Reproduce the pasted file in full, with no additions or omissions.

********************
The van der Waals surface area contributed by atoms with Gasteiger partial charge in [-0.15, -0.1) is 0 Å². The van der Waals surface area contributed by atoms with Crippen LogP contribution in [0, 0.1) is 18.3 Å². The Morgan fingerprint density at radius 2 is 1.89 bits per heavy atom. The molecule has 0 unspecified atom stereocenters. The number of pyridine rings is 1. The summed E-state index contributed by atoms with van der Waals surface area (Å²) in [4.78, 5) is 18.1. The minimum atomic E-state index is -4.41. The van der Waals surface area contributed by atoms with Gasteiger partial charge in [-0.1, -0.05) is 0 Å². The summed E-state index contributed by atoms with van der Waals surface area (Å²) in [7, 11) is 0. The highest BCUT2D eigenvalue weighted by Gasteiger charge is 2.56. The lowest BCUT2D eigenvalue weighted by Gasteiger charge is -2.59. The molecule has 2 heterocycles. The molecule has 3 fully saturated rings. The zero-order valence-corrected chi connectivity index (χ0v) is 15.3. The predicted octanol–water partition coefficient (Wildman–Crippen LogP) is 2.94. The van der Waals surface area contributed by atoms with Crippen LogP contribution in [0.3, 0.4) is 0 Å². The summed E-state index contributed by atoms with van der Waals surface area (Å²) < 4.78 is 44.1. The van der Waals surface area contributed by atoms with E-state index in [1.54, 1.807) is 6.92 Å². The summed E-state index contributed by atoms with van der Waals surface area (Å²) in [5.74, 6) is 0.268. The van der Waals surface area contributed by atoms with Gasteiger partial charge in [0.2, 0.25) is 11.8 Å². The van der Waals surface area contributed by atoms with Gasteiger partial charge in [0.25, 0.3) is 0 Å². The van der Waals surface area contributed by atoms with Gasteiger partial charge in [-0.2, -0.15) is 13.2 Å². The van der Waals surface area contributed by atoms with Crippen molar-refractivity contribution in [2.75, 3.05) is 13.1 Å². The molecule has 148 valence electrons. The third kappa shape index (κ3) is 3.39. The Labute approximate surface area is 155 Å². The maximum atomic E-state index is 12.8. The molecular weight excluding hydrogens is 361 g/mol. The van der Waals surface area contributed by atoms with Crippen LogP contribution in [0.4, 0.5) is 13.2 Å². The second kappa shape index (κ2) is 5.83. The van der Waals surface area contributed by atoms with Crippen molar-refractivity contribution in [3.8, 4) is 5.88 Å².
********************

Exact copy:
The van der Waals surface area contributed by atoms with Gasteiger partial charge in [-0.15, -0.1) is 0 Å². The van der Waals surface area contributed by atoms with Crippen LogP contribution in [0, 0.1) is 18.3 Å². The Morgan fingerprint density at radius 2 is 1.89 bits per heavy atom. The molecule has 0 unspecified atom stereocenters. The number of pyridine rings is 1. The summed E-state index contributed by atoms with van der Waals surface area (Å²) in [4.78, 5) is 18.1. The minimum atomic E-state index is -4.41. The van der Waals surface area contributed by atoms with Gasteiger partial charge in [-0.1, -0.05) is 0 Å². The summed E-state index contributed by atoms with van der Waals surface area (Å²) in [7, 11) is 0. The highest BCUT2D eigenvalue weighted by Gasteiger charge is 2.56. The lowest BCUT2D eigenvalue weighted by Gasteiger charge is -2.59. The molecule has 2 heterocycles. The molecule has 3 fully saturated rings. The zero-order valence-corrected chi connectivity index (χ0v) is 15.3. The predicted octanol–water partition coefficient (Wildman–Crippen LogP) is 2.94. The van der Waals surface area contributed by atoms with Crippen LogP contribution in [0.3, 0.4) is 0 Å². The summed E-state index contributed by atoms with van der Waals surface area (Å²) < 4.78 is 44.1. The van der Waals surface area contributed by atoms with E-state index in [1.54, 1.807) is 6.92 Å². The summed E-state index contributed by atoms with van der Waals surface area (Å²) in [5.74, 6) is 0.268. The van der Waals surface area contributed by atoms with Gasteiger partial charge in [0.2, 0.25) is 11.8 Å². The van der Waals surface area contributed by atoms with Gasteiger partial charge in [0.25, 0.3) is 0 Å². The van der Waals surface area contributed by atoms with Gasteiger partial charge in [-0.2, -0.15) is 13.2 Å². The van der Waals surface area contributed by atoms with Crippen molar-refractivity contribution in [2.75, 3.05) is 13.1 Å². The molecule has 148 valence electrons. The third kappa shape index (κ3) is 3.39. The Labute approximate surface area is 155 Å². The maximum atomic E-state index is 12.8. The molecular weight excluding hydrogens is 361 g/mol. The van der Waals surface area contributed by atoms with Crippen LogP contribution in [0.4, 0.5) is 13.2 Å². The second kappa shape index (κ2) is 5.83. The van der Waals surface area contributed by atoms with Crippen molar-refractivity contribution in [3.8, 4) is 5.88 Å².